I just watched the ten-minute video going around of a few kids on a school bus taunting a bus monitor mercilessly. She starts to cry within the first minute or so, and they just keep going. I made myself watch the whole thing, although it was hard, because in those first few moments I recognized something. I recognized an amplification of what I saw other kids do, and what I even engaged in to some extent, when I was in middle school and high school.
It’s easy to watch this video as an adult and be horrified by the cruelty of the children. It’s harder to remember back to being a child and admit to yourself that you’ve done similar things to other adults. To remember that those adults were people like you are now, and to think of what that must have meant to them.
And so, I’d like to apologize.
I’m sorry to my sixth grade science teacher. Not because I did anything to him directly, but because I had a crush on and thus egged on the class troublemaker, who one day overflowed the sinks and got the teacher so mad that he threw a test tube onto the ground and was fired.
I apologize to my eighth grade math teacher, the third teacher in one year to have to try to deal with my class after the first quit (had a nervous breakdown? I don’t remember). I don’t remember his name. We called him Jesus. He had long hair and a beard, and obviously hadn’t done much teaching before, and we were ruthless. For some reason I particularly disliked him. I’m sorry for organizing a book drop that one day, and for being the kid who would stare at you wherever you went in the room while we were supposed to be working. I’m sorry for cruelties whispered and passed in notes that I’m sure you weren’t oblivious to.
I’m sorry to the boy past whose house we would run every day on the way to the bus stop because we’d decided that he had somehow infected it. I’m sorry for the time I brought in an Oreo with filling made of cream cheese and toothpaste for April Fool’s Day and gave it to someone who gave it to someone who gave it to him. I may never have been directly mean to him, but I didn’t do much to be nice, and he ended up transferring schools.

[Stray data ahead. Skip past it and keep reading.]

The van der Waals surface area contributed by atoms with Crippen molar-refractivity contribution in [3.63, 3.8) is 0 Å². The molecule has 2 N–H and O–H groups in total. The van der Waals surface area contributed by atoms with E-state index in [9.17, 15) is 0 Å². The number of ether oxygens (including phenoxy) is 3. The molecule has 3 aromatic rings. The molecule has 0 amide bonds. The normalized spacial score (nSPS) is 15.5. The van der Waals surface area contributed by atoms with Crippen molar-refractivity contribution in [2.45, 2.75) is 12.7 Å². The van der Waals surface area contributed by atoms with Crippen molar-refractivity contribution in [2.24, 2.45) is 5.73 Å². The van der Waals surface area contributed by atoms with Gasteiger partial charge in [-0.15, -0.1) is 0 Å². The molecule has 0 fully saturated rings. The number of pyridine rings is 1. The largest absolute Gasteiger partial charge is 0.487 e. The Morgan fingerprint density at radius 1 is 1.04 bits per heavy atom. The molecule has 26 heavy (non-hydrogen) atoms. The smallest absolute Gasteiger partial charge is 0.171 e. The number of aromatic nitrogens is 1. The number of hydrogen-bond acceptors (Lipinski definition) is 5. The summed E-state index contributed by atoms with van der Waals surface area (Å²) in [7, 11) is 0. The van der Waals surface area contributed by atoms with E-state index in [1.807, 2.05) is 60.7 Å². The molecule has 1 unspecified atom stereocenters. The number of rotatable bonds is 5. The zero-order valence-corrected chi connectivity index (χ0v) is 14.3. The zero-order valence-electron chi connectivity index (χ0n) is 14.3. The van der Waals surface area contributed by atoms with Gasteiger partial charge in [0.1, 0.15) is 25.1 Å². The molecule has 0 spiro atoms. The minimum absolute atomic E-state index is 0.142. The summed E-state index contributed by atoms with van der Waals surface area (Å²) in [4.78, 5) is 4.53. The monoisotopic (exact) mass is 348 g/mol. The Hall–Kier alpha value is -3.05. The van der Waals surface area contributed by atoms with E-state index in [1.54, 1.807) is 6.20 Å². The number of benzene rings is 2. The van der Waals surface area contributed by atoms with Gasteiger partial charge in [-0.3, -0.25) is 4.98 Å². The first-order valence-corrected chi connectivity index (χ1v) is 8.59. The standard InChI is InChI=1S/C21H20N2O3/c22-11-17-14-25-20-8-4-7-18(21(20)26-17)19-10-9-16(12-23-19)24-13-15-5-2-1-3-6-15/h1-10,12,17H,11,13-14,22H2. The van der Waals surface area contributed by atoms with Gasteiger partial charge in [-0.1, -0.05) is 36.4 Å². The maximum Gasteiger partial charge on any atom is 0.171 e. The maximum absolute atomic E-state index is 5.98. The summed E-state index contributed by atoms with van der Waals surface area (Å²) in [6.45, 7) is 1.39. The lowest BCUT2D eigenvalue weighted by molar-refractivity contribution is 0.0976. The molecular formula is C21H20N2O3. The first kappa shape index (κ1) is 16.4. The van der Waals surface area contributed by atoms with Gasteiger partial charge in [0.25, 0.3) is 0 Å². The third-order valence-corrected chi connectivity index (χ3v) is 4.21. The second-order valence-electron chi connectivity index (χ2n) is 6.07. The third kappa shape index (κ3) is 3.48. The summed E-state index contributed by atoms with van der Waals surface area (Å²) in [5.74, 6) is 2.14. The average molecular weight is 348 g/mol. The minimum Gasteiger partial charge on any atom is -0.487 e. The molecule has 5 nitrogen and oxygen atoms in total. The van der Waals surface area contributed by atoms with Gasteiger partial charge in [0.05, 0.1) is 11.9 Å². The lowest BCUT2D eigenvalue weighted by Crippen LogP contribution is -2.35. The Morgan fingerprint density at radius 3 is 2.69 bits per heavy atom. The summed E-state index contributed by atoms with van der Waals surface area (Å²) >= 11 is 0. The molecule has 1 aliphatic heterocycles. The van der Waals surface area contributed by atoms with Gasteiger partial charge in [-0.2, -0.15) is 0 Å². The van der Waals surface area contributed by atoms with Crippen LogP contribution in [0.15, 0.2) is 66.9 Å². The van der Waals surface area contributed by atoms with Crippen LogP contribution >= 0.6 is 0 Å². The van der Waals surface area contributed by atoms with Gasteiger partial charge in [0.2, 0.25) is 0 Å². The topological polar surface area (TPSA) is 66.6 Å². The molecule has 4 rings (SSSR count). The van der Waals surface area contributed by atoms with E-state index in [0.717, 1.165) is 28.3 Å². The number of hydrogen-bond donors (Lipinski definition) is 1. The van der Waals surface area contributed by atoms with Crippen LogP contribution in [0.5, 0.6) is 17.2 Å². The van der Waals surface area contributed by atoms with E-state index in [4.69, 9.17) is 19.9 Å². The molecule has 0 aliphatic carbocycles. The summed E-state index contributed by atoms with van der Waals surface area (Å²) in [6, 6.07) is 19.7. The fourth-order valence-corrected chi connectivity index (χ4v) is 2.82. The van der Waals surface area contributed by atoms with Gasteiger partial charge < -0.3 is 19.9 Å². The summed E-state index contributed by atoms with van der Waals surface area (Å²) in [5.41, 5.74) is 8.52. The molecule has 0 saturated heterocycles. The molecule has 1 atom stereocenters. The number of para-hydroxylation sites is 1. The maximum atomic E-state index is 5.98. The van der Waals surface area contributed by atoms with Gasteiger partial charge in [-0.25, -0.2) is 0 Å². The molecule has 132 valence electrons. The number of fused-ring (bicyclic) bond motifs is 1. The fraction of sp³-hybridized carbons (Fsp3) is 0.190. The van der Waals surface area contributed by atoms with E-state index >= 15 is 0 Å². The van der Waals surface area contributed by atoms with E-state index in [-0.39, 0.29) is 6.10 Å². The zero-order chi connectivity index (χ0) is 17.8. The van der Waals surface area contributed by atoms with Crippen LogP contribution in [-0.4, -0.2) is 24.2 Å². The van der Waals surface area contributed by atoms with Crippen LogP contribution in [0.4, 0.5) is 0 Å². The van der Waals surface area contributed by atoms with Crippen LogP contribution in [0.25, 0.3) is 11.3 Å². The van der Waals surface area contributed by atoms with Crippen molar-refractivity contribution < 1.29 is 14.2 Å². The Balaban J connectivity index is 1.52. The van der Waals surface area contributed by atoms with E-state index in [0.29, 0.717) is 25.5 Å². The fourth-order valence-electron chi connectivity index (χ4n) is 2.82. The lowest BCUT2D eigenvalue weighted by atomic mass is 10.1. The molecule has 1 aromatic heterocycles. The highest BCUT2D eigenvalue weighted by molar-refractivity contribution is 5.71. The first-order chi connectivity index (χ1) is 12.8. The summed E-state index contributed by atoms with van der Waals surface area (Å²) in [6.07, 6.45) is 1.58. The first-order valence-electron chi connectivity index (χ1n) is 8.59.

I’m sorry to my high school physics teacher, who had never taught before and whom we frankly disrespected. I’m sorry for plotting with the other kids to derail lessons when we realized how easy it was to get him to go on tangents; for the manipulations we would pull to get him to answer test questions on the board; for casual insolence and sarcasm; and for my one misguided attempt at standing up for myself at his expense. I knew better, and I used my cleverness and my position in his class to point out the holes in every new attempt to impose discipline instead of helping to keep my classmates in line or even just helping them to see that we were talking to and about a human being.
Why are kids cruel? People blame their having not yet developed morality, their brain development, their limited life experience. Based on what I remember, it was about power. So much of childhood was about not being in power–not being able to transport yourself somewhere, to pay for what you wanted to do or buy, to decide your schedule, even to pick what you learned about and how. A chance to take back power from an adult was welcome. A chance to build myself up in the eyes of my peers–to get a laugh out of them, to seem cooler, to not be perceived as the straight-laced teacher’s pet goody-two-shoes–to break out of the “smart kid” mold so they could see that I couldn’t, and wouldn’t, be contained in one stereotype. Or, more likely, to try to change my stereotype to something closer to class clown and rebel than nerd.